Ireland should develop an informal Brexit coalition with like-minded EU countries – Hayes
Brian Hayes MEP today (Monday) said that the government should work to develop an informal Brexit coalition with like-minded EU Member States in preparation for negotiations.
“There has been much commentary recently about whether Ireland should align itself closer with the UK or with the other 26 EU Member States for the Brexit negotiations.
“We have to come to the realisation that the negotiations will be happening exclusively in Brussels, not Dublin or London. We cannot forge some sort of bilateral deal with the UK and hope that this will be agreed to by our other EU partners. Our main strategy needs to be conducted through Brussels. Irish Commissioner Phil Hogan is right – the Brexit negotiation will be an exclusive issue between those remaining in the EU (the 27) and Britain. We are part of the 27.
“We certainly cannot sit back and expect that Ireland will automatically get special treatment from EU partners in this negotiation. We need to be proactive and armed with a clear set of priorities reflecting Ireland’s needs for the final outcome.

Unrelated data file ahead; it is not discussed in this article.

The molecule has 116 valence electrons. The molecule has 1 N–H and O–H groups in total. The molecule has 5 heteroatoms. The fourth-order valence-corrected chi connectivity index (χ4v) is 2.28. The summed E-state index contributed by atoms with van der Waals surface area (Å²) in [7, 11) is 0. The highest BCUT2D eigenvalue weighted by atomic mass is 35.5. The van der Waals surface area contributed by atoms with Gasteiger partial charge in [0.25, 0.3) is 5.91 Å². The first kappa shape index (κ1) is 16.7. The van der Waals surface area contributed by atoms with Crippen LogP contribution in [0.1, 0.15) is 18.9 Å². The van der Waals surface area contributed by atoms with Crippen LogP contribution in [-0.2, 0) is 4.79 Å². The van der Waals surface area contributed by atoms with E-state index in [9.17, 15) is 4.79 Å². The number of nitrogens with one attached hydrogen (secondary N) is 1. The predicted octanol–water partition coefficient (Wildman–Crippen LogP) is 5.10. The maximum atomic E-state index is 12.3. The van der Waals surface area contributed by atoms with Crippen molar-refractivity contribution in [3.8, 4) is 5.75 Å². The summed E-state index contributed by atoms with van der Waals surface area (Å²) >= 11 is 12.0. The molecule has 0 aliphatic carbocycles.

“The government should look to develop a special informal Brexit coalition with like-minded Member States. This can be done in a smart diplomatic way through our permanent representation in Brussels. If we don’t form alliances in the Brexit negotiations we could be left extremely isolated. In the European Council, we have very strong ties with the Benelux countries, the Scandinavian countries and the Baltics. These are countries which have been echoing similar messages to us on how Brexit should proceed.
“By associating ourselves more closely with certain countries or blocs we can always get more out of negotiations on European policy. Ireland’s representatives in Brussels need to play a smart diplomatic game on Brexit in the coming months – we need to solidify partnerships with these like-minded Member States and make sure we are on the same page.
“We must remember that there are Member States who will have divergent policy positions and will probably play hardball with the UK. They will also be looking to form alliances. We have to get ahead of the curve.”